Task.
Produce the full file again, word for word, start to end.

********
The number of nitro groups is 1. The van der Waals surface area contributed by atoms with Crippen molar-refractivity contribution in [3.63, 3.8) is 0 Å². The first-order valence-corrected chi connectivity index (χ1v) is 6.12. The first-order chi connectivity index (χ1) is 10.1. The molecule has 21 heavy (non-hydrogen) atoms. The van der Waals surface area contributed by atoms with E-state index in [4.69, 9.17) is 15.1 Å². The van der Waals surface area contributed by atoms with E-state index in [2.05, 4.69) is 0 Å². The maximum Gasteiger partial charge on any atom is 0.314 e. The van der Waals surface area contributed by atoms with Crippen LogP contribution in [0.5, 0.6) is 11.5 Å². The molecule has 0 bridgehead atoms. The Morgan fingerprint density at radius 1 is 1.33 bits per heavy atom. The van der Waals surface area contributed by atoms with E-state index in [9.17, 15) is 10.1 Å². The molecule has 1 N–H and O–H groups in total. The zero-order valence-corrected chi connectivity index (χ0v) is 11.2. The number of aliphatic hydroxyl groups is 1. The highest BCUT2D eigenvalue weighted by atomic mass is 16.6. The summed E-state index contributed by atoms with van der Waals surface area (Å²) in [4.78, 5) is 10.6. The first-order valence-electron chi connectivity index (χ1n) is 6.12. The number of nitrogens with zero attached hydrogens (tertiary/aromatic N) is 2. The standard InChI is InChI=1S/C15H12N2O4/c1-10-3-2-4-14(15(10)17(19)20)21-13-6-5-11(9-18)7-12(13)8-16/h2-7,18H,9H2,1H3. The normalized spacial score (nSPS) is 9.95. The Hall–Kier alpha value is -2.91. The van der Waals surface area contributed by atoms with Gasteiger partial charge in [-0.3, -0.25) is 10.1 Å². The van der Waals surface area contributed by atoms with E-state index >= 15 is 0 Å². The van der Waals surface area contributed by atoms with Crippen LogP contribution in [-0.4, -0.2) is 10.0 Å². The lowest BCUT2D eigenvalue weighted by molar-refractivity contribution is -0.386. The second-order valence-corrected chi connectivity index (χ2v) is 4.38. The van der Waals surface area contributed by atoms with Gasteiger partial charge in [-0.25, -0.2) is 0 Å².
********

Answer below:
The number of nitro groups is 1. The van der Waals surface area contributed by atoms with Crippen molar-refractivity contribution in [3.63, 3.8) is 0 Å². The first-order valence-corrected chi connectivity index (χ1v) is 6.12. The first-order chi connectivity index (χ1) is 10.1. The molecule has 21 heavy (non-hydrogen) atoms. The van der Waals surface area contributed by atoms with E-state index in [4.69, 9.17) is 15.1 Å². The van der Waals surface area contributed by atoms with E-state index in [2.05, 4.69) is 0 Å². The maximum Gasteiger partial charge on any atom is 0.314 e. The van der Waals surface area contributed by atoms with Crippen LogP contribution in [0.5, 0.6) is 11.5 Å². The molecule has 0 bridgehead atoms. The Morgan fingerprint density at radius 1 is 1.33 bits per heavy atom. The van der Waals surface area contributed by atoms with E-state index in [9.17, 15) is 10.1 Å². The molecule has 1 N–H and O–H groups in total. The zero-order valence-corrected chi connectivity index (χ0v) is 11.2. The number of aliphatic hydroxyl groups is 1. The highest BCUT2D eigenvalue weighted by atomic mass is 16.6. The summed E-state index contributed by atoms with van der Waals surface area (Å²) in [4.78, 5) is 10.6. The first-order valence-electron chi connectivity index (χ1n) is 6.12. The number of nitrogens with zero attached hydrogens (tertiary/aromatic N) is 2. The standard InChI is InChI=1S/C15H12N2O4/c1-10-3-2-4-14(15(10)17(19)20)21-13-6-5-11(9-18)7-12(13)8-16/h2-7,18H,9H2,1H3. The normalized spacial score (nSPS) is 9.95. The Hall–Kier alpha value is -2.91. The van der Waals surface area contributed by atoms with Gasteiger partial charge in [-0.3, -0.25) is 10.1 Å². The van der Waals surface area contributed by atoms with E-state index >= 15 is 0 Å². The van der Waals surface area contributed by atoms with Crippen LogP contribution in [-0.4, -0.2) is 10.0 Å². The lowest BCUT2D eigenvalue weighted by molar-refractivity contribution is -0.386. The second-order valence-corrected chi connectivity index (χ2v) is 4.38. The van der Waals surface area contributed by atoms with Gasteiger partial charge in [-0.25, -0.2) is 0 Å².